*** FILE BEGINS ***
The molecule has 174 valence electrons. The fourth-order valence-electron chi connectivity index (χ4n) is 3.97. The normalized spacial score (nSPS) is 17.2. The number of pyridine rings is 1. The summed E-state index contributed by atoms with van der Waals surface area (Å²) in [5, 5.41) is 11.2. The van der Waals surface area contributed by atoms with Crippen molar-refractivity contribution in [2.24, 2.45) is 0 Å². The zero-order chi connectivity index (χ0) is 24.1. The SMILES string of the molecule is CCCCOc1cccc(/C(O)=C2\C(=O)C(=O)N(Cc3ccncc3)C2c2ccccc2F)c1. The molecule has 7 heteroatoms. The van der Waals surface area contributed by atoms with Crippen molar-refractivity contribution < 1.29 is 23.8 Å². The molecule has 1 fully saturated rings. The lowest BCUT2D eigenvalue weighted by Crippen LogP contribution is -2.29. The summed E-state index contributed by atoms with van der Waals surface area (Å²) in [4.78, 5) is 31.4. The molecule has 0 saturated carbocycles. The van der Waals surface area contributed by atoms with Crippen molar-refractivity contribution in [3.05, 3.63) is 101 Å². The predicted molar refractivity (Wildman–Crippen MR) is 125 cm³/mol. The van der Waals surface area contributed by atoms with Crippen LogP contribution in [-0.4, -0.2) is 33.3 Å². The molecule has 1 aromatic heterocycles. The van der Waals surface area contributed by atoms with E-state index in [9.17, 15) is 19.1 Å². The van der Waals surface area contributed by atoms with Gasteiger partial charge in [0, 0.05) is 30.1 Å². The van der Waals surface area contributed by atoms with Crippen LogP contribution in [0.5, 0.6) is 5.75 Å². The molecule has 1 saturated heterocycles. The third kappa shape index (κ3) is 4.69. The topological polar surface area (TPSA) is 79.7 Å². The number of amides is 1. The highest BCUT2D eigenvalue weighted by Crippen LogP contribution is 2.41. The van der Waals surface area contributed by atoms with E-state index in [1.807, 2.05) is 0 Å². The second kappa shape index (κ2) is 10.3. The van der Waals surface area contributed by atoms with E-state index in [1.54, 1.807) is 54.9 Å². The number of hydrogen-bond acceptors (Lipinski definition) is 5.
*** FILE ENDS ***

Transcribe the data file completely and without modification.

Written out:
The molecule has 174 valence electrons. The fourth-order valence-electron chi connectivity index (χ4n) is 3.97. The normalized spacial score (nSPS) is 17.2. The number of pyridine rings is 1. The summed E-state index contributed by atoms with van der Waals surface area (Å²) in [5, 5.41) is 11.2. The van der Waals surface area contributed by atoms with Crippen molar-refractivity contribution in [2.24, 2.45) is 0 Å². The zero-order chi connectivity index (χ0) is 24.1. The SMILES string of the molecule is CCCCOc1cccc(/C(O)=C2\C(=O)C(=O)N(Cc3ccncc3)C2c2ccccc2F)c1. The molecule has 7 heteroatoms. The van der Waals surface area contributed by atoms with Crippen molar-refractivity contribution < 1.29 is 23.8 Å². The molecule has 1 fully saturated rings. The lowest BCUT2D eigenvalue weighted by Crippen LogP contribution is -2.29. The summed E-state index contributed by atoms with van der Waals surface area (Å²) in [4.78, 5) is 31.4. The molecule has 0 saturated carbocycles. The van der Waals surface area contributed by atoms with Crippen molar-refractivity contribution in [3.05, 3.63) is 101 Å². The predicted molar refractivity (Wildman–Crippen MR) is 125 cm³/mol. The van der Waals surface area contributed by atoms with Crippen LogP contribution in [-0.4, -0.2) is 33.3 Å². The molecule has 1 aromatic heterocycles. The van der Waals surface area contributed by atoms with E-state index in [9.17, 15) is 19.1 Å². The van der Waals surface area contributed by atoms with Gasteiger partial charge in [0, 0.05) is 30.1 Å². The van der Waals surface area contributed by atoms with Crippen LogP contribution in [0.5, 0.6) is 5.75 Å². The molecule has 1 saturated heterocycles. The third kappa shape index (κ3) is 4.69. The topological polar surface area (TPSA) is 79.7 Å². The number of amides is 1. The highest BCUT2D eigenvalue weighted by Crippen LogP contribution is 2.41. The van der Waals surface area contributed by atoms with E-state index in [1.807, 2.05) is 0 Å². The second kappa shape index (κ2) is 10.3. The van der Waals surface area contributed by atoms with E-state index in [1.54, 1.807) is 54.9 Å². The number of hydrogen-bond acceptors (Lipinski definition) is 5.